Her blogging has propelled her to an internationally recognized activist on education rights of girls. As a result, she has been featured in major international media outlets such as the BBC and New York times that created a documentary detailing her days and the struggles of the girl child in the Swat Valley. She has also appeared in numerous interviews on radio, televisions, and print media both locally and globally9. Yousafzai’s activism was accredited for pushing for military intervention in Swat Valley that liberated the area from Taliban domination. Many people noticed her efforts, including the Taliban group, which attempted to assassinate her in October 2012. The attempted assassination left her with serious head bullet injuries, which caused international outcry and condemnation for heinous act on such a young girl.

The Taliban claimed responsibility and warned Yousafzai and her family if the girl did not stop her activism. In honor and support of her efforts, various initiatives on the education rights of girls have been launched across the world. One of the most notable initiatives dubbed, “I am Yousafzai” was launched by Gordon Brown. It called for the enrollment of all girls in the world to school by 201510. In addition, according to Weiss, in courtesy of her efforts, the first bill on the right to education in Pakistan was passed11. In recognition of her devotion, Yousafzai has won and received various awards, including Sakharov prize of 2013, an honorary citizenship by Canadian parliament, world children’s prize of Sweden, honorary doctorate degree from the University of Kings College, and a Nobel Peace Prize of 201412 as Douki, Nacef, Belhadj, Bouasker, and Ghachem confirm. Despite the various challenges she has faced, including a threat on her life, Yousafzai still pushes her quest for education of girls in Pakistan and across the world.

Principles of Islam

Every faith has a variety of doctrines that it upholds to manage and interact with its stakeholders. Such doctrines might sometimes match with what many religions teach since they serve as universal principles that guide people in their day-to-day running of their religious affairs. The Islamic culture upholds principles such as love for others, trustworthiness, the significance of interfering with one’s peace of mind, the need to worship Allah alone, and the need to consume what is good for one’s health among others. Such principles have one thing in common: they teach people on how to be their best not only from an individual perspective but also from the public point of view. However, it is crucial to point out that when people devote themselves to demonstrate the application of the above principles even when it is clear that they nurture people’s morals, such people might face opposition with reference to their religion, gender, and even age. This section uses the two aforementioned figures to show how they courageously relied on these moral rules to reach out to people at a time when women had no say in the society.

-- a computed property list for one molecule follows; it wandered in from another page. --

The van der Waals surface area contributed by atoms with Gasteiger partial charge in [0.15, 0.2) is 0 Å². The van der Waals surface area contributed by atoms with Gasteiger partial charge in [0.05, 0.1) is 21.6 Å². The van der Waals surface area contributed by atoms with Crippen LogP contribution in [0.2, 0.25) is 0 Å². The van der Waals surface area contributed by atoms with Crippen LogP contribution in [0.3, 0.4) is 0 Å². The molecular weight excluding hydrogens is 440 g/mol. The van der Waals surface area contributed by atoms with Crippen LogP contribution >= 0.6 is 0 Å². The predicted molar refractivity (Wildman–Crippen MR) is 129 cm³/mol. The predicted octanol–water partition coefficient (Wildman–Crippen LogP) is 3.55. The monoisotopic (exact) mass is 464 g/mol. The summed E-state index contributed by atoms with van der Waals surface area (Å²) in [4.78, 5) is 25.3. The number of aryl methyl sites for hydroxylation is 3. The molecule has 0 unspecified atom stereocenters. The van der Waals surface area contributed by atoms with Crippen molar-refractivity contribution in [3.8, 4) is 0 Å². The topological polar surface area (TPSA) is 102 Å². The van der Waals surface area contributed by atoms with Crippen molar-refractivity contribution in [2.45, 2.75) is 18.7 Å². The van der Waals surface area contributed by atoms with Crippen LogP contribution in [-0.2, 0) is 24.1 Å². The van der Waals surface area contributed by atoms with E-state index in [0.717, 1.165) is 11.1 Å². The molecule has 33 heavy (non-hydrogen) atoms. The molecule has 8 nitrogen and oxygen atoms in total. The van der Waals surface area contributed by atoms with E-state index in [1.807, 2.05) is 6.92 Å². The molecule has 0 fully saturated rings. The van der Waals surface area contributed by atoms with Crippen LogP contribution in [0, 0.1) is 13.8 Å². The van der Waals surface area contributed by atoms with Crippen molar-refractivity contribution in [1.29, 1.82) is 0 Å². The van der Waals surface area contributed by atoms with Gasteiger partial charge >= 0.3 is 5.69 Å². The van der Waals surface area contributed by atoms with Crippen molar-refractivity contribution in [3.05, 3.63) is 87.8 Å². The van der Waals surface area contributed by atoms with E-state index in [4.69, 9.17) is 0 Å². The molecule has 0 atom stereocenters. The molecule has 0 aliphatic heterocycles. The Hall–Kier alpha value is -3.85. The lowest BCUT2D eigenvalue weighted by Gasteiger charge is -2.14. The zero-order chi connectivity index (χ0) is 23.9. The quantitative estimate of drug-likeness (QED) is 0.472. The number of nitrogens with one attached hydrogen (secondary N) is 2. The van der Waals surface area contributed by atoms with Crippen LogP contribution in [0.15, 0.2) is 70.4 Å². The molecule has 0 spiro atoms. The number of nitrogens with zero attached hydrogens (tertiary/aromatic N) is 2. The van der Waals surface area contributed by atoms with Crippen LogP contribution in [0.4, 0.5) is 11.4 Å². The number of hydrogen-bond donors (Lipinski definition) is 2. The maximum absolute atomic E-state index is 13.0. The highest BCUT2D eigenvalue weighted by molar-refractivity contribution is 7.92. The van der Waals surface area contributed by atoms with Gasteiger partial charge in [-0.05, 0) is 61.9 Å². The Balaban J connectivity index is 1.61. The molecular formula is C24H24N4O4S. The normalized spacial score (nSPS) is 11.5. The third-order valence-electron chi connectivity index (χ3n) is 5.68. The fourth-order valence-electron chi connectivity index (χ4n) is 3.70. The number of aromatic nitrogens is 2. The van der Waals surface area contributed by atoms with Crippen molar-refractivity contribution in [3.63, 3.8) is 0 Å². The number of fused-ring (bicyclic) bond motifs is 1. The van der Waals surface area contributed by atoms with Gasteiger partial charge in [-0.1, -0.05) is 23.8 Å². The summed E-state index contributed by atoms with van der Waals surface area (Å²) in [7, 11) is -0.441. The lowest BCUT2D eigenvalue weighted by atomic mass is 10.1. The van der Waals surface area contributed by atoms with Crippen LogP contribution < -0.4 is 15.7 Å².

Love for Self and Others

Various principles of Islam can be attributed to the strength of powerful Muslim women such as Benazir Bhutto and Malala Yousafzai. One of such principles is found under the teachings of Prophet Muhammad on love for oneself and other people. The two women leaders have overcome threats and opposition from the misguided Islamic faith of the Taliban. Age-old religious, political, and cultural positions were great obstacles to their call for democracy. According to Hertz-Lazarowitz and Shapira, love for others made Bhutto and Yousafzai stand firm to emerge great women in the Islamic world13. Bhutto paid dearly for her efforts, including illnesses, time in prison, and other ills, which were done on her14. This situation was a pure demonstration of love for others as engrained in the Islamic values. In the same way, Yousafzai went through tough times to secure a democratic space in Pakistan where every girl would go to school. According to Fazl-E-Haider, when other girls and parents decline the chance to write about the pupil’s daily on experience with Taliban, Yousafzai and her father accepted it boldly15.

This observation spelt danger in a place where the Taliban group was executing police officers and hanging their heads to instill fear. Moreover, even after she was shot in an attempt to eliminate her life, she pressed on with the fight for the rights of children to access education. After the second attempt on her life by the Taliban where a bullet was left lodged in her shoulder, Yousafzai still stands firm on her campaign. In fact, she announced during a UN conference that her pursuit was to ensure that all girls in Pakistan attended school, including children of the Taliban group and other terrorists. Yousafzai also started a foundation to secure funds to educate girls. This observation is an indication of the principle of love for self and love for others as indicated in the teachings of Prophet Muhammad. The two figures knew that love was a powerful tool that could change the then men’s perception that women were a weak lot that could only rely on their (men) efforts to get virtually everything. They were only viewed as vessels whose best job was to deliver children, cook, and/or clean the house.